Get Them Acquainted
The first time our son saw the CM-2M he was scared of it. And no doubt, it's kinda a scary looking thing. He refused to put it on. So we waited a couple of days and then left it out for him to find on his own.
Once he had a little time to play with it, he tried to put it on and came to us for help. That problem solved. More to come...
My wife has another idea, and that is to paint the mask with him. Make it look like spider-man or something. That way he thinks its "cool" and will be more willing to accept it should we need him to.
Hair + Rubber = Ouch
Our kids got longish hair. Not hippie hair mind you, but not a crew cut either. The rubber catches it whenever we put the mask on. He gets mad cause were pulling his hair and rips the mask off.
This led us to decide that if things go sideways, and we have the chance before an event, his head gets the buzzer (and so does Daddy's hair and beard.)
If your kid has long enough hair that it can be pulled back then this shouldn't be a problem. Just make sure you store a hair band or two ON THE MASK so its there should you need it.
The Long Haul
Getting the kid to wear his mask for more than 5 minutes at a time has been a challenge. Since he is only 3, we can't explain to him or make him understand why he needs to keep it on. Not his fault as there's no developed prefrontal cortex to reason with right now.
So we're trying a few different approaches.
First were leaving it around for him to play with on his own. Probably going to have to grab a backup in case this leads to the very likely destruction of mask #1.
Secondly we're trying to get him to wear it more by us parents wearing ours more often as well. That way we all get used to wearing them, and doing stuff with them. Hopefully this will build comfort and allow him to keep it on for longer periods.
The filter attaches to the end of the long elephant trunk like tube by the nose. This is a good thing because it keeps the weight of it off the kids undeveloped neck.
It creates an issue though with carrying it. You could put it in a backpack, but then the kid's trying to breath through a backpack, through a filter, a long tube, into a mask. Not easy.
We don't have a firm alternative solution yet. Been thinking about some sort of harness or light mesh backpack like thing that can hold the mask on his back without adding too much air flow restriction.
For The Smaller Ones
If your kid is wee tiny, 18 months or younger, than MIRA Safety has the KDZ-6 Infant Gas Protective Carrier.
Designed for infants under 18 months (or pets under 30 lbs) who will sit or lie on a small cot.
It can protect against Poisonous substances, Biological aerosols, Radioactive dust, Iodine radionuclides & its organic compounds and Aerosols (dust, fog, fumes.)
It has a carrying strap which allows it to be carried over the shoulder while transporting from place to place.
Depending on the outside temperature, the child or pets can stay inside for up to 6 hours. There is a sealed glove which allows you to reach inside the enclosure without breaking the seal. This is helpful if you need to give the baby a bottle for example which can stored in one of the interior pockets.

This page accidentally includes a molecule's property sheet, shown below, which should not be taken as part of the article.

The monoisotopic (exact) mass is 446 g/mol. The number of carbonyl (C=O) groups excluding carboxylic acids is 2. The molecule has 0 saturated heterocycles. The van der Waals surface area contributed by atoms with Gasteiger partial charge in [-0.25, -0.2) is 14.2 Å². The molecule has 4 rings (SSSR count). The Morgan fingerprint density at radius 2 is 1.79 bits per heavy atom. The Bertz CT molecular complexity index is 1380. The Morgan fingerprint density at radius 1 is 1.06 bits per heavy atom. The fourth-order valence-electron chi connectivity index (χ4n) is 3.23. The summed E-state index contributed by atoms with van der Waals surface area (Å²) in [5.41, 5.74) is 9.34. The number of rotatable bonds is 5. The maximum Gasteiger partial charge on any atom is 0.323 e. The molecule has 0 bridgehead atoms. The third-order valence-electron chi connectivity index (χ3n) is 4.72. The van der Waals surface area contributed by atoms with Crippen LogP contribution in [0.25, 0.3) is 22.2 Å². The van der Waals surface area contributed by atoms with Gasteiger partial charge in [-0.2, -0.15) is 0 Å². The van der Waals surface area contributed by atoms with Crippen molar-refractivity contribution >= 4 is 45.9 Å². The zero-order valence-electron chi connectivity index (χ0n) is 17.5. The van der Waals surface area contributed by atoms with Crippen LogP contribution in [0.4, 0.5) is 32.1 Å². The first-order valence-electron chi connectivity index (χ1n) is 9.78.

A mask alone isn't going to cut it if you are in a chemical attack or a nuclear incident. There are a few more items you should consider adding to your kit if you want to protect against them:
If you live near a nuclear reactor, or in a city and fear the fallout from a dirty bomb or the like, then there are some additional preventative products you should have.
Thyrosafe actively prevents your thyroid gland from absorbing radioactive iodine which comes from the fallout of a dirty bomb or explosion.
In the event of exposure, it’s crucial to take potassium iodide (Thyrosafe) as soon as possible (and if advised to by local authorities) to avoid radioactive iodine side effects and radiation poisoning.
This can greatly reduce the chances of thyroid cancer development.
Don't take these on a whim however, there are lots of bad side effects that can come along with these pills. Take them ONLY if advised by a medical professional or local authorities to do so.
We highly recommend having one box per each member of the family, even infants. This is a 10 day course of treatment that might not be available in a potentially catastrophic situation. Consider it cheap insurance against an unlikely (but super dangerous) scenario.
If you want to protect yourselves from Chemical attack, you have a few different options. The first and probably most reasonable, and affordable would be having RSDL (Reactive Skin Decontamination Lotion) Chemical Warfare Agent Skin Decon Kits on hand.
RSDL is the only decontaminant cleared by the U.S. Food and Drug Administration (FDA) that removes or neutralizes chemical warfare agents, including tabun, sarin, soman, cyclohexyl sarin, VR, VX, mustard gas and T-2 toxin, from the skin in a single step.
There is also a product out there called a FiberTect wipe. It will remove and isolate contamination from skin or equipment. The RSDL will treat the area in addition to removing toxic residue. Might be good to have both if you can find them.
Side note: if you are looking for a good book that explains the threats of CBRN attacks and what to do about them, then get your hands on The U.S. Armed Forces Nuclear, Biological And Chemical Survival Manual.
It's pretty detailed but not too difficult a read. It's broken out into sections that are easy to read in quick sittings (so put it in your bathroom...a place where toxic decontamination might be a relevant topic...)
The real way to be protected is to not get the bad stuff on the skin the first place. That's where Hazmat suits come in.
Again MIRA Safety stands out for being one of the few suppliers of Hazmat suits I could find in kids sizes.
Their HAZ-SUIT fabric is made from a durable, puncture-resistant film composite which creates a barrier to over 125 chemicals including chemical warfare agents and toxic industrial chemicals.
Plus your kids will look like post-apocalyptic Oompa Loompas. Putting the fun back into SHTF....
OK. I think my work here is done. If you have any questions, join us over on Facebook and ask away.